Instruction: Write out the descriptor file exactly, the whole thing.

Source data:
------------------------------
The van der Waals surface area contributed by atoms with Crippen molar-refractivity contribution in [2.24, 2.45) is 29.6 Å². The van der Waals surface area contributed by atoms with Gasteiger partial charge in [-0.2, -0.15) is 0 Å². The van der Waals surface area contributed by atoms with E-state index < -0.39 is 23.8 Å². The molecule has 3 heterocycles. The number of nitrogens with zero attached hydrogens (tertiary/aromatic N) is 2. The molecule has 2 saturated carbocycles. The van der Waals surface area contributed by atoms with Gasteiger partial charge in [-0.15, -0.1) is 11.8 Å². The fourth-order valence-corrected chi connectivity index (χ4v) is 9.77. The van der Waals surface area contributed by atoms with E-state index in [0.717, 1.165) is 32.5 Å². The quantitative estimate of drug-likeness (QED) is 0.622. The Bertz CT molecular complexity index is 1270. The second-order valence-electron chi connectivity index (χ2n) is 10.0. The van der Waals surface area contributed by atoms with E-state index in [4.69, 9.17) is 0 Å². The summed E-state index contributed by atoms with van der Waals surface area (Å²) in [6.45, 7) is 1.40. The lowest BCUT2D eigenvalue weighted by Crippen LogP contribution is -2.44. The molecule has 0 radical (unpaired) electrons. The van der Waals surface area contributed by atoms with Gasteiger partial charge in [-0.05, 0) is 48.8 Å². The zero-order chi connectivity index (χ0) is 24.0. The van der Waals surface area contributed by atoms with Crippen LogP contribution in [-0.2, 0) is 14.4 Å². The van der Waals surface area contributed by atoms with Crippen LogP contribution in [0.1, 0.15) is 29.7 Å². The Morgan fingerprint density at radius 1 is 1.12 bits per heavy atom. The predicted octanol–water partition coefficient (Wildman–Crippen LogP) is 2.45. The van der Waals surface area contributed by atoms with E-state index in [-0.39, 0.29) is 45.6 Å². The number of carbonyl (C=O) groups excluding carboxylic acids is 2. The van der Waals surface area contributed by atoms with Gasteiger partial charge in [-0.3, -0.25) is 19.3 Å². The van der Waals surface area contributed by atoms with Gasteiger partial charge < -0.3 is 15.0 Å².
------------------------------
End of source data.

The van der Waals surface area contributed by atoms with Crippen molar-refractivity contribution in [2.24, 2.45) is 29.6 Å². The van der Waals surface area contributed by atoms with Gasteiger partial charge in [-0.2, -0.15) is 0 Å². The van der Waals surface area contributed by atoms with E-state index < -0.39 is 23.8 Å². The molecule has 3 heterocycles. The number of nitrogens with zero attached hydrogens (tertiary/aromatic N) is 2. The molecule has 2 saturated carbocycles. The van der Waals surface area contributed by atoms with Gasteiger partial charge in [-0.15, -0.1) is 11.8 Å². The fourth-order valence-corrected chi connectivity index (χ4v) is 9.77. The van der Waals surface area contributed by atoms with E-state index in [0.717, 1.165) is 32.5 Å². The quantitative estimate of drug-likeness (QED) is 0.622. The Bertz CT molecular complexity index is 1270. The second-order valence-electron chi connectivity index (χ2n) is 10.0. The van der Waals surface area contributed by atoms with E-state index in [4.69, 9.17) is 0 Å². The summed E-state index contributed by atoms with van der Waals surface area (Å²) in [6.45, 7) is 1.40. The lowest BCUT2D eigenvalue weighted by Crippen LogP contribution is -2.44. The molecule has 0 radical (unpaired) electrons. The van der Waals surface area contributed by atoms with Gasteiger partial charge in [-0.05, 0) is 48.8 Å². The zero-order chi connectivity index (χ0) is 24.0. The van der Waals surface area contributed by atoms with Crippen LogP contribution in [-0.2, 0) is 14.4 Å². The van der Waals surface area contributed by atoms with Crippen LogP contribution in [0.1, 0.15) is 29.7 Å². The Morgan fingerprint density at radius 1 is 1.12 bits per heavy atom. The predicted octanol–water partition coefficient (Wildman–Crippen LogP) is 2.45. The van der Waals surface area contributed by atoms with E-state index in [-0.39, 0.29) is 45.6 Å². The number of carbonyl (C=O) groups excluding carboxylic acids is 2. The van der Waals surface area contributed by atoms with Gasteiger partial charge in [-0.3, -0.25) is 19.3 Å². The van der Waals surface area contributed by atoms with Gasteiger partial charge < -0.3 is 15.0 Å².